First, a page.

As the latest installment of AMC's zombie apocalypse, "The Walking Dead," airs on a recent Sunday night, Chris Hardwick calmly sits in a slightly tacky living room set in a small studio at CBS Television City. He silently reviews his notes on his iPhone and strategically positions his interview cards as the crew bustles around him and a (human) audience waits quietly in nearby bleachers.
The episode ends with a major character in dire straits — Andrea (Laurie Holden) is shackled and bound in a torture chamber devised by her ex-lover, the evil Governor (David Morrissey). As the final credits roll, the lights come up in the studio and Hardwick's somewhat incredulous expression is beamed live to the legions of "Walking Dead" viewers.
As the camera zooms in, Hardwick, wearing tennis shoes, a kaleidoscopic tie and a black jacket that looks a half-size too small, turns into "Dead" man, talking.
"Are you kidding me with that?" exclaims the 41-year-old comedian, host of AMC's surprise hit zombie chat-fest "The Talking Dead." "Andrea is being held captive in the chamber of horrors? What happens now?"
Broadcast directly after the phenomenally successful "The Walking Dead," "The Talking Dead" has taken on a life of its own, evolving from a half-hour companion show into a full-fledged, hour-long monster mash whose ratings in the coveted 18-49 demographic surpass a host of prime-time shows on the major networks.
Armed with an unabashed geek love for the series, Hardwick gleefully dissects every bite and slice from each episode while also juggling a panel of celebrity guests — all either associated with or just fans of the mother show. Led by Hardwick, who also hosts BBC America's cult favorite "The Nerdist," the panel dives into "Walking Dead" trivia, behind-the-scenes featurettes, and fields questions from viewers both in-studio and via email and phone calls.
"It's like a post-game show for the Super Bowl," said Brad Adgate, an analyst for New York-based ad firm Horizon Media. "This show has really capitalized on the power of social media. 'The Walking Dead' is one of the most popular shows on Twitter and Facebook, and this devoted following has always elevated 'The Talking Dead.'"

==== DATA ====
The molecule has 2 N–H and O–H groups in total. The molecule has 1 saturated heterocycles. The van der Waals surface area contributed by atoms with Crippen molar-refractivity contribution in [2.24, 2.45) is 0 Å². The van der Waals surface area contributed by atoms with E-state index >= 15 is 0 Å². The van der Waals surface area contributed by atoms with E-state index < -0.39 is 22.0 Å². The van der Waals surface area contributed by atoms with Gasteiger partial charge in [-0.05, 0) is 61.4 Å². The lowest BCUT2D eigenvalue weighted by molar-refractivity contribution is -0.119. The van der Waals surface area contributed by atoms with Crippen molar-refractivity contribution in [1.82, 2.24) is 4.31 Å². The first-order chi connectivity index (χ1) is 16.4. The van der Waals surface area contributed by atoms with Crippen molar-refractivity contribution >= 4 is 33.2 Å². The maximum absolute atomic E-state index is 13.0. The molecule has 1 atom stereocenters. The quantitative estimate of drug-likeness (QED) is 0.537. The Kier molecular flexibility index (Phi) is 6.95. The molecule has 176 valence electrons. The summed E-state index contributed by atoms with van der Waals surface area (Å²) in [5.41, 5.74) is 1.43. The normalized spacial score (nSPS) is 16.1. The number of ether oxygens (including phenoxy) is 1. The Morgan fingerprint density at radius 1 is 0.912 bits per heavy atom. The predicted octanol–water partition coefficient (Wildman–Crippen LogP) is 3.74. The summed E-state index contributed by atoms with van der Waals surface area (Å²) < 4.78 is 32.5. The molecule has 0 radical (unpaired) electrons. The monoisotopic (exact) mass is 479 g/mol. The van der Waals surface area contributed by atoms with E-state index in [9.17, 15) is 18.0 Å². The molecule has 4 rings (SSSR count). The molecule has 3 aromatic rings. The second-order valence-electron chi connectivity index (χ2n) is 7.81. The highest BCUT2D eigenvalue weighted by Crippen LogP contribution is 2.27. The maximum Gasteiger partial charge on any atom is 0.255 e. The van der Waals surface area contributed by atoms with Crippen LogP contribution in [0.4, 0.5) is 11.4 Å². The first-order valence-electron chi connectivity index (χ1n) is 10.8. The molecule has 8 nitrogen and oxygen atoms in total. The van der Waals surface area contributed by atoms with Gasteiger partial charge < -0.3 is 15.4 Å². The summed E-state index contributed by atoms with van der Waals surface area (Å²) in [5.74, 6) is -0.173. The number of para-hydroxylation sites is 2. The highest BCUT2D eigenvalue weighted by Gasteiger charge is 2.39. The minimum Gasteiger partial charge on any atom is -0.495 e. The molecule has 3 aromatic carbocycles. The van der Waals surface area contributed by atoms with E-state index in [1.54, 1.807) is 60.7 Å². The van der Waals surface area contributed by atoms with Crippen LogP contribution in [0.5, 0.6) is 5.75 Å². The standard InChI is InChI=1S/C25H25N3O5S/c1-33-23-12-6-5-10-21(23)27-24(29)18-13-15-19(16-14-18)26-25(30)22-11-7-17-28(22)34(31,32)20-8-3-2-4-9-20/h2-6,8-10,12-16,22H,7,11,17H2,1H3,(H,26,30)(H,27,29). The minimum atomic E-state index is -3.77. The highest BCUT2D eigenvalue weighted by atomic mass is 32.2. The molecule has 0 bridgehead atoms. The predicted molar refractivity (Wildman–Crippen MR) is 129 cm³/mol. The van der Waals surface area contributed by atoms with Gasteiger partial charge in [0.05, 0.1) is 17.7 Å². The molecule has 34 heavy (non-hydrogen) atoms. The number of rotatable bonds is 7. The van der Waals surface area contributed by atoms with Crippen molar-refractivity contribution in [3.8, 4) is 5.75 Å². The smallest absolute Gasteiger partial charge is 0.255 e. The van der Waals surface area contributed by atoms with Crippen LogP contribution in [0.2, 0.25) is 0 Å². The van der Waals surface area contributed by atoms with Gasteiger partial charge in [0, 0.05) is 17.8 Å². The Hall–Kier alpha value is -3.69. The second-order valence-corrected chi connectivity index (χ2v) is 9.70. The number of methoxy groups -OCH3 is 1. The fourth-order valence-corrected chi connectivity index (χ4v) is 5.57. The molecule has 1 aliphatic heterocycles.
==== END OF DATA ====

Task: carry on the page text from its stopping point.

Last Sunday's episode of "The Talking Dead" averaged 4.5 million viewers, an increase of its weekly average of 3 million viewers. The midway point of the third season in February drew in 4.1 million viewers. Executives say about half of the "Walking Dead" audience stays tuned for "The Talking Dead."
Joel Stillerman, AMC's head of original programming, said he thought "The Talking Dead" would find its audience when it launched in the second season, "but I would be lying if I said I thought we would get these kinds of numbers. To see how it's grown is really a testament to the show, and to Chris. There's just this incredible energy surrounding the show in social media."
Even more significantly, "The Talking Dead" is one of the least expensive series on AMC's prime-time slate — the set is spare, there's no band and the production is low-frills. While declining to say how much the show costs, Stillerman said "it's a good business model. We get a nice return on our investment."
Although rumors have circulated that AMC may take a companion-show approach to its other series such as "Breaking Bad" or "Mad Men," Stillerman said nothing immediate is in the works.
The foundation of "The Talking Dead," of course, is conversation, which flows from a loose talk-show format. It isn't hard to book popular guests — in addition to Holden, other visitors include Robert Kirkman, who created the comic book series on which the show is based, and other writers, rocker Dave Navarro, writer-director Kevin Smith and comedian Patton Oswalt.
The only requirement for guests is that they be genuine fans of the graphic novel or the show — "The Talking Dead" is not the place for celebrities to hype their latest project. For instance, Aisha Tyler, who co-hosts the daily syndicated "The Talk" and is one of the voices on FX's animated comedy "Archer," did not mention those shows on her recent appearance (but Hardwick did plug her "Girl on Guy" pod cast).
The show's conversations range from plot point to character motivation. Earlier this month Holden explained to Hardwick why it would have been morally difficult for her character to commit the cold-blooded murder of the Governor.
Another weekly highlight is the show's "in memoriam" segment, which pays tribute to those characters — particularly zombies or "walkers" — who met a bloody fatal end during the episode. A recent episode saluted the "tree-hugging walker" and "hippie chick walkers."
The show's success has lifted Hardwick, who has turned his geekdom into a cottage industry: He is the founder of Nerdist Industries, a pop-culture/nerd empire that includes a website, a YouTube channel, pod cast and a comedy-variety show that airs on BBC America.
"Not every show needs an after-show," Hardwick said in an interview. "But 'The Walking Dead' is just one of those shows where you really need to talk about it after it's over. I wish there could have been a show like this after 'Lost.'"
He approaches his "Talking Dead" duties like a true fan. He'll watch "The Walking Dead' episode to be discussed the night before the show and purposefully avoids getting too far ahead of the audience.
"I want my enthusiasm to be genuine," he said. "I don't want to know anything that is coming up. Ideally, I want this show to be a big hug before going to bed."